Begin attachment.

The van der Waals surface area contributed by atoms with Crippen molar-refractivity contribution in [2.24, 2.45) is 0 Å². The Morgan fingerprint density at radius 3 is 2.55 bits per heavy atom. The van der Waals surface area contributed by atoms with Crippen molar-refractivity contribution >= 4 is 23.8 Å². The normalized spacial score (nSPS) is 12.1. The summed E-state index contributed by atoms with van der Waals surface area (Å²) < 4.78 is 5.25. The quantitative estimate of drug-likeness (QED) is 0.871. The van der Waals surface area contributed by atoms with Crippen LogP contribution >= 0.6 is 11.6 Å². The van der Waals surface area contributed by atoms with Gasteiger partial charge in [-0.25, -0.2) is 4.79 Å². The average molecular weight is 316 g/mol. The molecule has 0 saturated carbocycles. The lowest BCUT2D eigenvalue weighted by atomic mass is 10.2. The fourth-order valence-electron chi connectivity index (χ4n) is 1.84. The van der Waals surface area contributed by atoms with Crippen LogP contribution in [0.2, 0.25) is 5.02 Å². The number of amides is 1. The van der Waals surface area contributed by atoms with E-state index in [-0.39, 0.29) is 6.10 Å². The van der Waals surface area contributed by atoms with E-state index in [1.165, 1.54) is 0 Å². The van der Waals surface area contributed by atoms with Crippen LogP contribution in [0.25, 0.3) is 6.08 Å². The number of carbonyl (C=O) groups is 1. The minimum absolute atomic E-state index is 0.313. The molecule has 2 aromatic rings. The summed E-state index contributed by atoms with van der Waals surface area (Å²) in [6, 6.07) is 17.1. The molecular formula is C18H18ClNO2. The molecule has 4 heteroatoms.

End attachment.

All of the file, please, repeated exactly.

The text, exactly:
The van der Waals surface area contributed by atoms with Crippen molar-refractivity contribution in [2.24, 2.45) is 0 Å². The Morgan fingerprint density at radius 3 is 2.55 bits per heavy atom. The van der Waals surface area contributed by atoms with Crippen molar-refractivity contribution >= 4 is 23.8 Å². The normalized spacial score (nSPS) is 12.1. The summed E-state index contributed by atoms with van der Waals surface area (Å²) < 4.78 is 5.25. The quantitative estimate of drug-likeness (QED) is 0.871. The van der Waals surface area contributed by atoms with Crippen LogP contribution >= 0.6 is 11.6 Å². The van der Waals surface area contributed by atoms with Gasteiger partial charge in [-0.25, -0.2) is 4.79 Å². The average molecular weight is 316 g/mol. The molecule has 0 saturated carbocycles. The lowest BCUT2D eigenvalue weighted by atomic mass is 10.2. The fourth-order valence-electron chi connectivity index (χ4n) is 1.84. The van der Waals surface area contributed by atoms with Crippen LogP contribution in [0.2, 0.25) is 5.02 Å². The number of amides is 1. The van der Waals surface area contributed by atoms with E-state index in [-0.39, 0.29) is 6.10 Å². The van der Waals surface area contributed by atoms with E-state index in [1.165, 1.54) is 0 Å². The van der Waals surface area contributed by atoms with Crippen LogP contribution in [0.25, 0.3) is 6.08 Å². The number of carbonyl (C=O) groups is 1. The minimum absolute atomic E-state index is 0.313. The molecule has 2 aromatic rings. The summed E-state index contributed by atoms with van der Waals surface area (Å²) in [6, 6.07) is 17.1. The molecular formula is C18H18ClNO2. The molecule has 4 heteroatoms.